ou almost certainly have a spare device cable somewhere. The printer performs well using both types of connection, although it is better on parallel - as is to be expected really. The whole thing installs very easily - plug it in, wait for Windows to find it, pop in the CD, and away you go! The software once installed is very easy to configure - allowing you a choice of paper/card/envelope/transparency (is there anything this printer can't print on?) sizes, orientations, quality options etc. All the options are well laid out, straightforward, and easy to understand - as is customary with HP hardware. The printer uses two major types of cartridge (supplied). It uses the No. 20 (reference HP C6614) black cartridge, and the No. 49 (reference HP 51649) colour cartridge. There are little cards supplied for you to keep, so that you know what you need when the time comes to change the cartridges. Both cartridges can be installed to once, so there's no changeover required when you want to switch between colour and black & white printing. There is also a special photo cartridge which replaces the colour one if you ever come to do photo printing - although I've not yet made use of this capability. The printer will do .25 Pages Per Minute in full colour, and up to 6 Pages Per Minute in black & white - depending on the selected print quality. The Dots Per Inch ranges from 300*300 in draft mode to 600*600 when set to high quality. The 640C really is a whole lot of printer for not a whole lot of money. It produces high quality printouts on a variety of mediums. It's solid, well built, reliable, fast, and it NEVER jams! This really is well worth a look. At least consider this little beauty before you pick up that big, expensive Epson... or that temptingly cheap to buy but expensive to run Lexmark.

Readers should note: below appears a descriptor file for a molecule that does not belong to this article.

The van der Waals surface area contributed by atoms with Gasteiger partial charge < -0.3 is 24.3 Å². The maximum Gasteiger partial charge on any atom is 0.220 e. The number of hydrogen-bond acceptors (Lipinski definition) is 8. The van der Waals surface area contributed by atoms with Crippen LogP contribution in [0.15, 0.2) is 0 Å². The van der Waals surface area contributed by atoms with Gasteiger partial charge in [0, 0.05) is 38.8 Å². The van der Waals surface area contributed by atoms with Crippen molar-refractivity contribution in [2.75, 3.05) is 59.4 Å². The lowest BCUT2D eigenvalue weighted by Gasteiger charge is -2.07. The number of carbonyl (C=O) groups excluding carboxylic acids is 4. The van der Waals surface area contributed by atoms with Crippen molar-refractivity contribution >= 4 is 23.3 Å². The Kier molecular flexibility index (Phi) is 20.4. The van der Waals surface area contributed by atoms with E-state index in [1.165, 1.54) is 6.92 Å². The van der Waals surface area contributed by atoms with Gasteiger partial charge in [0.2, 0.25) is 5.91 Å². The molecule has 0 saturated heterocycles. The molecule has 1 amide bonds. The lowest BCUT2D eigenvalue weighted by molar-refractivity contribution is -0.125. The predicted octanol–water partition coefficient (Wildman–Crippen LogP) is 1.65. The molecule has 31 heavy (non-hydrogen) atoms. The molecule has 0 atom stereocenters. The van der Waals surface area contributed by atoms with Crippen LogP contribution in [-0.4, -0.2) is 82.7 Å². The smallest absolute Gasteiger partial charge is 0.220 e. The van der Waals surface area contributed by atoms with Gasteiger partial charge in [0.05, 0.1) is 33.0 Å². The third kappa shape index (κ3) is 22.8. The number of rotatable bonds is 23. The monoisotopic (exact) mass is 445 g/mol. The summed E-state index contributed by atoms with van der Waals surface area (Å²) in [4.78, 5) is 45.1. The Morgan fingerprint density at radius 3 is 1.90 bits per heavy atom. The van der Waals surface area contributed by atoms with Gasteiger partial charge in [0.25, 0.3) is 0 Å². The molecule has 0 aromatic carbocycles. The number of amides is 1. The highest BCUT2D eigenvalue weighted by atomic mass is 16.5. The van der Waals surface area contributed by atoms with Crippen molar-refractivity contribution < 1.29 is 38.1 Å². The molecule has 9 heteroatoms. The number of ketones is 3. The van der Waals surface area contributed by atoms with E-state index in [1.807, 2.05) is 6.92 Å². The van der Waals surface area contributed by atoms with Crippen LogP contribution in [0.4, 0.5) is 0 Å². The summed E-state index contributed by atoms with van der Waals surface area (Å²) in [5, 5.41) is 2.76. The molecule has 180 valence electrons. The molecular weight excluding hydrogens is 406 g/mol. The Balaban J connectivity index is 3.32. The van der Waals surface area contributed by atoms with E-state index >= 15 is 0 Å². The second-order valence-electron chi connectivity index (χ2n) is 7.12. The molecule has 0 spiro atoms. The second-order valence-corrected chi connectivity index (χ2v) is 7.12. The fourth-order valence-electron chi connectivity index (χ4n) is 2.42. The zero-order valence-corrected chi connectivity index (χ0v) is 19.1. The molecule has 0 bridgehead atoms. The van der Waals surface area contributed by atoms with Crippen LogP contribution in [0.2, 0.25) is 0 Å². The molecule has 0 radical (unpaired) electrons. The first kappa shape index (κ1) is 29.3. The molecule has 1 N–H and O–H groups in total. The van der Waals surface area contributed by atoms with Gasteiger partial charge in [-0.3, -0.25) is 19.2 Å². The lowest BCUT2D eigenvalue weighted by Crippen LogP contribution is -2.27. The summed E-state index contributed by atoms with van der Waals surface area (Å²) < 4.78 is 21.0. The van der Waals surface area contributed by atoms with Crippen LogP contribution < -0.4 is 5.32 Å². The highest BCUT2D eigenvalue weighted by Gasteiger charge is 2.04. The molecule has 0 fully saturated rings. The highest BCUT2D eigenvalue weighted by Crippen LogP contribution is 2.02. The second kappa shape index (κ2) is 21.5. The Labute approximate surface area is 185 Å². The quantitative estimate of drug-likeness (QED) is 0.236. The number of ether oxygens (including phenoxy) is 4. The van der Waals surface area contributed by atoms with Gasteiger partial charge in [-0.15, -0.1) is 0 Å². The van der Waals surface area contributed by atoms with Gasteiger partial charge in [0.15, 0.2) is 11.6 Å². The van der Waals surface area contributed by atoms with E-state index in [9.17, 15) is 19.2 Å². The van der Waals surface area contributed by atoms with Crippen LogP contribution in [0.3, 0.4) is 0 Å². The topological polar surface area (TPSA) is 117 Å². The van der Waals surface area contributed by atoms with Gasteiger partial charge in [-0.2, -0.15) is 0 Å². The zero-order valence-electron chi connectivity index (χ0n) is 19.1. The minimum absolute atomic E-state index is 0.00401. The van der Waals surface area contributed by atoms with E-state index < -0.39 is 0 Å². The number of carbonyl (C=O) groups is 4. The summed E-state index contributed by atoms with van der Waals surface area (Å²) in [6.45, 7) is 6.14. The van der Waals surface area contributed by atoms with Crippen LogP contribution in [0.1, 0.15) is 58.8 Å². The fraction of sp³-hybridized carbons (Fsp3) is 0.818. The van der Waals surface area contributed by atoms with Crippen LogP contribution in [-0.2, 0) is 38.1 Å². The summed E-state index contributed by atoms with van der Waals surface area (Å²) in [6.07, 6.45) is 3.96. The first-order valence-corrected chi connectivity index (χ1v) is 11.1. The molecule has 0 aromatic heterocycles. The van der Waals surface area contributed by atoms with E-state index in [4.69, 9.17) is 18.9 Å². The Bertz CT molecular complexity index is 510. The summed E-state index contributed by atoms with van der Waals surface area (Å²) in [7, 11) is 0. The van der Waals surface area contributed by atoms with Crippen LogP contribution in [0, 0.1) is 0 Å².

Buying a printer is a task that requires a lot of time and organization. You have to be sure of what type of printer you want, the price, quality, size and overall appearance of the printer. In this opinion, I am going to select eight important categories of a printer and briefly describe each point in accordance to my new printer, the Hewlett Packard DeskJet 640C. Use: I use this printer mainly to print out information and a few pictures as research in some of my subjects (mainly science) to increase my grade (not that the grade’s bad lol). At an average, I print out about 10 pages a week. Price: This was a very big factor when I was searching for a printer, as I wanted an acceptable quality printer for an affordable price. I managed to get this one for about $150. Appearance: The appearance doesn’t make a major difference but it is good to have a nice looking printer when you have guests over. My printer is very snazzy, with an off-white color and a purplish lid. Size: It’s fairly small and can fit into a cramped spot. It’s about 17 inches long and 15 inches wide. Speed: I find the speed rather slow on normal mode. It takes about 45 seconds to print out a page with one or two pictures. Quality: The print quality is good, but if you’re looking for a totally awesome quality, I suggest buying an Epson (which is way more expensive)!! There aren’t many major defects in the quality but the printouts aren’t too great either and don’t look like what you see on the screen. Instruction Manual: This is the biggest disappointment I fount with the printer. The manual explains only the very technical and complicated problems and doesn’t cover the basics, like fitting in a new cartridge. Overall, I would say that the HP DeskJet 640C is a very good printer and is a very good value for money. The results will please you and maint